"I have been told and was assured earlier today when I called about it that when this comes out, all the details will be made available to the public, so we'll have a picture of what happened," White House spokesman Tony Snow told reporters Tuesday.
Military investigators strongly suspect that a small number of Marines snapped after one of their own was killed by a roadside bomb November 19 in Haditha, a city on the Euphrates River northwest of Baghdad, and went on a rampage, sources told CNN.
Marine Gen. Peter Pace, the chairman of the Joint Chiefs of Staff, said Monday that two investigations are being conducted -- one into the killings themselves, and the second focusing on "why didn't we know about it sooner than we knew about it."
Snow said President Bush was first briefed on the matter after a reporter for Time magazine, which first published the allegations of a massacre in March, asked the White House about it. He said Bush "is allowing the chain of command to do what it's supposed to do in the Department of Defense, which is to complete an investigation."
The Marines originally reported that 15 civilians died in a roadside bombing that also killed one Marine. A later report suggested the civilian victims may have been caught in a firefight. But senior Pentagon officials said last week that the investigation tends to support allegations that the Americans carried out an unprovoked massacre.
It was apparently the Marine's death in that roadside bombing that led to the killings.
Rep. John Murtha, D-Pennsylvania, said the allegations, if true, could do more damage to the U.S. war effort in Iraq than the 2004 revelations that American troops had tortured prisoners at Iraq's notorious Abu Ghraib prison.
"We are supposed to be fighting this war for democracy and yet, something like this happens to set us back," said Murtha, a retired Marine colonel who has become an outspoken critic of the war.
He accused commanders of trying to cover up the incident, telling CNN that U.S. military officials paid the families of those killed between ,500 and ,500 in the aftermath. Those payments had to be authorized at high levels, he said.
"Eighty percent of the Iraqis want us out of there, and 47 percent say it's OK to kill Americans," Murtha said. "Something like this happens, they knew about it. The Iraqis knew about it. The Americans pay them, and then it goes up the chain of command and somebody stifles it."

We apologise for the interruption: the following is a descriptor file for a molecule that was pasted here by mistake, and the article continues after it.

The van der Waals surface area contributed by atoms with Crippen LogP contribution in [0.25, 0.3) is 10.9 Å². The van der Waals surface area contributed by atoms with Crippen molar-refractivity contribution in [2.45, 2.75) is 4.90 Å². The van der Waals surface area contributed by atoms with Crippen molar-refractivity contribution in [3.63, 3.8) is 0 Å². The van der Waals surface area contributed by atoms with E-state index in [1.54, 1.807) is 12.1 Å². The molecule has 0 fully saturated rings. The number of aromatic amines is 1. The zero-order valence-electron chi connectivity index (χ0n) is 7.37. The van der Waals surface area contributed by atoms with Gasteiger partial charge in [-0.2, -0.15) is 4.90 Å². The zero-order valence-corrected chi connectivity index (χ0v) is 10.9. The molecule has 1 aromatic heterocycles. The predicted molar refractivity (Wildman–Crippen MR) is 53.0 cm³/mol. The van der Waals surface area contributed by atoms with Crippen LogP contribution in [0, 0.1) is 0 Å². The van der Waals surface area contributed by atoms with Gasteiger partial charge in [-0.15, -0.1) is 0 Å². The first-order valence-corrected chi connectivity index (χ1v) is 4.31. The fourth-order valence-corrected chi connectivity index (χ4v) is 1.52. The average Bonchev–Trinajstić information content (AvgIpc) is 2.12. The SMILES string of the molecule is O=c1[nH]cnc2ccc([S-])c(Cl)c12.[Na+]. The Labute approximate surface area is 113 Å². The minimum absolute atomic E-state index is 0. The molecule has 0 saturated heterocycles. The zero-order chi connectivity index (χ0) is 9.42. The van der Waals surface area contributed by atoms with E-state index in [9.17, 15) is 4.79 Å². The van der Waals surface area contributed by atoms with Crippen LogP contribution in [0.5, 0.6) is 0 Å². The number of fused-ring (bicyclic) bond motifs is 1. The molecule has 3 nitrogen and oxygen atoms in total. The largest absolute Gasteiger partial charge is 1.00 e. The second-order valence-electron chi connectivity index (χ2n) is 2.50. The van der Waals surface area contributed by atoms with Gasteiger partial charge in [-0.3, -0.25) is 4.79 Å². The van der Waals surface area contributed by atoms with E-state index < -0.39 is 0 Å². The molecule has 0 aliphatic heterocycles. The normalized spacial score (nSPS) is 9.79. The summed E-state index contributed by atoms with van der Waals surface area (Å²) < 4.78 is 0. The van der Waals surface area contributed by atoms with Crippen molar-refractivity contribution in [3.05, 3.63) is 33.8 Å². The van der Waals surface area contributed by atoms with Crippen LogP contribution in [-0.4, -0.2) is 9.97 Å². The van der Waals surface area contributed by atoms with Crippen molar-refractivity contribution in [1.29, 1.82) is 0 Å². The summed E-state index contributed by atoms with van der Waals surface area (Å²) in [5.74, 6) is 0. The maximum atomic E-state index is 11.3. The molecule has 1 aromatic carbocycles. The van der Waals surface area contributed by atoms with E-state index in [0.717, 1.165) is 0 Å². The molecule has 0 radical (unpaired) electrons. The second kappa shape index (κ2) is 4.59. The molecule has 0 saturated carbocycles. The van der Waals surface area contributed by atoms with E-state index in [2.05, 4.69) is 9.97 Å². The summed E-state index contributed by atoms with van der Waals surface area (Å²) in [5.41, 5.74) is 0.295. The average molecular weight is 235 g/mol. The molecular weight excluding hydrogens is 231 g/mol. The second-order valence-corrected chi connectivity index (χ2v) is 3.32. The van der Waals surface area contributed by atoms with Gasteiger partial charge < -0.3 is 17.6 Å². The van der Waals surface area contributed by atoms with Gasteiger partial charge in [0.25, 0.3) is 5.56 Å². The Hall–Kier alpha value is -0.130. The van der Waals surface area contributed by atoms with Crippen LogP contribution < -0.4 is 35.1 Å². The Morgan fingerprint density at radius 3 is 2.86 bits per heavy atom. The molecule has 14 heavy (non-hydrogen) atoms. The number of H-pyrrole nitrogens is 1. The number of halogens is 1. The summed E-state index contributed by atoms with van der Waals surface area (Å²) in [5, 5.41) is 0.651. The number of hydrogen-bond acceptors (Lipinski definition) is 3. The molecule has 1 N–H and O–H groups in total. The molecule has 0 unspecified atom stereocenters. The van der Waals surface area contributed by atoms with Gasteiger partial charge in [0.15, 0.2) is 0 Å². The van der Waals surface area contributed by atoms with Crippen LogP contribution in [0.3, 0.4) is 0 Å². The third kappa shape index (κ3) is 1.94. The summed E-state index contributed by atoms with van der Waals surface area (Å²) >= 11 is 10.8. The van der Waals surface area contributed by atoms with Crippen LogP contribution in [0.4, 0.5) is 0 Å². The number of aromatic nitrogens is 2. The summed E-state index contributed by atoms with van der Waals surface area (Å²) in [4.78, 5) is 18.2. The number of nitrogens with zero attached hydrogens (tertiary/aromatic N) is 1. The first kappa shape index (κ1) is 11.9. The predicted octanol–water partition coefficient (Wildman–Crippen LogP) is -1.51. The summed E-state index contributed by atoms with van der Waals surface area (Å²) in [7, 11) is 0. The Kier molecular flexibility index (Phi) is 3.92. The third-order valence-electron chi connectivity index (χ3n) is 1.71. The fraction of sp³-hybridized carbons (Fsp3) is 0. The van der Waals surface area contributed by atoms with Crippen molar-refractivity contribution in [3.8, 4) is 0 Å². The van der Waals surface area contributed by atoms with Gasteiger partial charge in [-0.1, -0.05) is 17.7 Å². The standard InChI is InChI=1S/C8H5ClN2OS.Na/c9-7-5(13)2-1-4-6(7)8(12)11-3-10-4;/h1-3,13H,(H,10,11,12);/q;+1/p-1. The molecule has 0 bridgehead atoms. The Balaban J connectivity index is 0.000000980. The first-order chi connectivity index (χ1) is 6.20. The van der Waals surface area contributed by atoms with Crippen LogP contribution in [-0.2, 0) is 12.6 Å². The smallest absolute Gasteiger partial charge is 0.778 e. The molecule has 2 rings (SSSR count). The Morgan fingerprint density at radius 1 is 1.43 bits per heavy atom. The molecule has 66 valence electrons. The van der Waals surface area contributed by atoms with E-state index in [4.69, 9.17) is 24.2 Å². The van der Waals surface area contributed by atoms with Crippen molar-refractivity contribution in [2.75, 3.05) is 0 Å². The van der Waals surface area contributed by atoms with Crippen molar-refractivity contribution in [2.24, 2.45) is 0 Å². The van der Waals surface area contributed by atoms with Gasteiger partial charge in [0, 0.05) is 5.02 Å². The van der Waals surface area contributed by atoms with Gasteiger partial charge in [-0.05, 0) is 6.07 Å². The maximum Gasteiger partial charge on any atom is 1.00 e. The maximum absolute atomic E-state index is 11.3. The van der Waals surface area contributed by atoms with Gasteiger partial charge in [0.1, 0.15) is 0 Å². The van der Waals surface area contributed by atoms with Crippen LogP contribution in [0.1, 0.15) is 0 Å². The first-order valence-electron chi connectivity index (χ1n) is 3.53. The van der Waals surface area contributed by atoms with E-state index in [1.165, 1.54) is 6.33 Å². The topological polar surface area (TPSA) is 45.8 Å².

But Murtha praised Gen. Michael Hagee, the commandant of the Marine Corps, for going to Iraq to discuss the treatment of noncombatants with his troops.
"He is over there right now, telling the troops to protect noncombatants. The rules of engagement insist you don't fire unless you're in danger, and I understand the pressure the troops are under. That is not the point. The point is we can't let this go on."
Sources have said between four and eight Marines from Kilo company of the 3rd Battalion, 1st Marine Regiment, were directly involved in the alleged massacre. But some Marines from other units knew what happened, because they helped document the aftermath.
The sources said the investigation is likely to result in murder charges against some Marines and dereliction of duty counts against others.
The commander of the battalion involved in the incident has been relieved of his command, along with two company commanders.
Iraq's new ambassador to the United States, meanwhile, maintains that U.S. Marines "intentionally" killed his cousin last June when they were conducting a sweep in Haditha, the same volatile Anbar town where the alleged massacre occurred in November.
In an interview with CNN, Samir al-Sumaidaie said the actions were a "betrayal" of the American people and the military, and he said he is "ultimately" confident that the matter will be investigated properly.
"On the whole, the United States and the military are doing an honorable job on an honorable project, which is of immense potential benefit for the United States and for us. Such crimes detract from that."
Referring to Marines, he said that "for every bad apple," there are "thousands and thousands" trying to do a job under tough conditions. (Full story)
Speaking in London, Iraqi Prime Minister Nouri al-Maliki said the killings of civilians in Haditha were not justified and cautioned that coalition troops need to show more care, The Associated Press reported
"We emphasize that our forces, that multinational forces, will respect human rights, the rights of the Iraqi citizen," al-Maliki said through an interpreter, according to the AP. "It is not justifiable that a family is killed because someone is fighting terrorists. We have to be more specific and more careful."